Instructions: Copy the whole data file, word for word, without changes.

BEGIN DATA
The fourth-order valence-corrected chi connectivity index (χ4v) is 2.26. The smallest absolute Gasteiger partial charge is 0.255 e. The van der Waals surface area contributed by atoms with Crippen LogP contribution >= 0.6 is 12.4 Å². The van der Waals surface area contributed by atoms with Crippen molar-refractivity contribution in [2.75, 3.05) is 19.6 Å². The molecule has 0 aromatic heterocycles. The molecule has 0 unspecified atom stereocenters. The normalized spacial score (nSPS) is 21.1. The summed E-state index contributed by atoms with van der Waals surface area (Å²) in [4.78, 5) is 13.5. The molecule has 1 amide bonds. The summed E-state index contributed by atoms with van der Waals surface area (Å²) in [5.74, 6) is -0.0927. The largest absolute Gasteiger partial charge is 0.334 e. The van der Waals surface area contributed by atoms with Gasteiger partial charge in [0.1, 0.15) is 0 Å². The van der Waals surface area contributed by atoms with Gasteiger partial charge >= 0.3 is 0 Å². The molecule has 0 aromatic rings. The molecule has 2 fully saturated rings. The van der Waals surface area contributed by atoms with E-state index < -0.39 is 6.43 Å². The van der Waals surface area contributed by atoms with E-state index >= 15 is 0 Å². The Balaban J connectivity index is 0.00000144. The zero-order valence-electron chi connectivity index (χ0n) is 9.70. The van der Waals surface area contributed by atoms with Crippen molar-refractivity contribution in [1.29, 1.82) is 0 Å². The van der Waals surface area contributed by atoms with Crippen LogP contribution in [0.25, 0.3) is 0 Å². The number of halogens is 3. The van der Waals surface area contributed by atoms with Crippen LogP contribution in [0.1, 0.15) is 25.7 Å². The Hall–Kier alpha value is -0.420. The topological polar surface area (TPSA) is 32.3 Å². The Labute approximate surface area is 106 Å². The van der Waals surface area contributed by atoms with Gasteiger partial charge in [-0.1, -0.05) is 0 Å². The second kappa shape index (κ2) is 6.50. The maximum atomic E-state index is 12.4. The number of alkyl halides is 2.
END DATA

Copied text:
The fourth-order valence-corrected chi connectivity index (χ4v) is 2.26. The smallest absolute Gasteiger partial charge is 0.255 e. The van der Waals surface area contributed by atoms with Crippen LogP contribution >= 0.6 is 12.4 Å². The van der Waals surface area contributed by atoms with Crippen molar-refractivity contribution in [2.75, 3.05) is 19.6 Å². The molecule has 0 aromatic heterocycles. The molecule has 0 unspecified atom stereocenters. The normalized spacial score (nSPS) is 21.1. The summed E-state index contributed by atoms with van der Waals surface area (Å²) in [4.78, 5) is 13.5. The molecule has 1 amide bonds. The summed E-state index contributed by atoms with van der Waals surface area (Å²) in [5.74, 6) is -0.0927. The largest absolute Gasteiger partial charge is 0.334 e. The van der Waals surface area contributed by atoms with Gasteiger partial charge in [0.1, 0.15) is 0 Å². The van der Waals surface area contributed by atoms with Gasteiger partial charge >= 0.3 is 0 Å². The molecule has 0 aromatic rings. The molecule has 2 fully saturated rings. The van der Waals surface area contributed by atoms with E-state index < -0.39 is 6.43 Å². The van der Waals surface area contributed by atoms with E-state index >= 15 is 0 Å². The Balaban J connectivity index is 0.00000144. The zero-order valence-electron chi connectivity index (χ0n) is 9.70. The van der Waals surface area contributed by atoms with Crippen molar-refractivity contribution in [1.29, 1.82) is 0 Å². The van der Waals surface area contributed by atoms with Crippen LogP contribution in [0.25, 0.3) is 0 Å². The number of halogens is 3. The van der Waals surface area contributed by atoms with Crippen LogP contribution in [0.1, 0.15) is 25.7 Å². The Hall–Kier alpha value is -0.420. The topological polar surface area (TPSA) is 32.3 Å². The Labute approximate surface area is 106 Å². The van der Waals surface area contributed by atoms with Gasteiger partial charge in [-0.1, -0.05) is 0 Å². The second kappa shape index (κ2) is 6.50. The maximum atomic E-state index is 12.4. The number of alkyl halides is 2.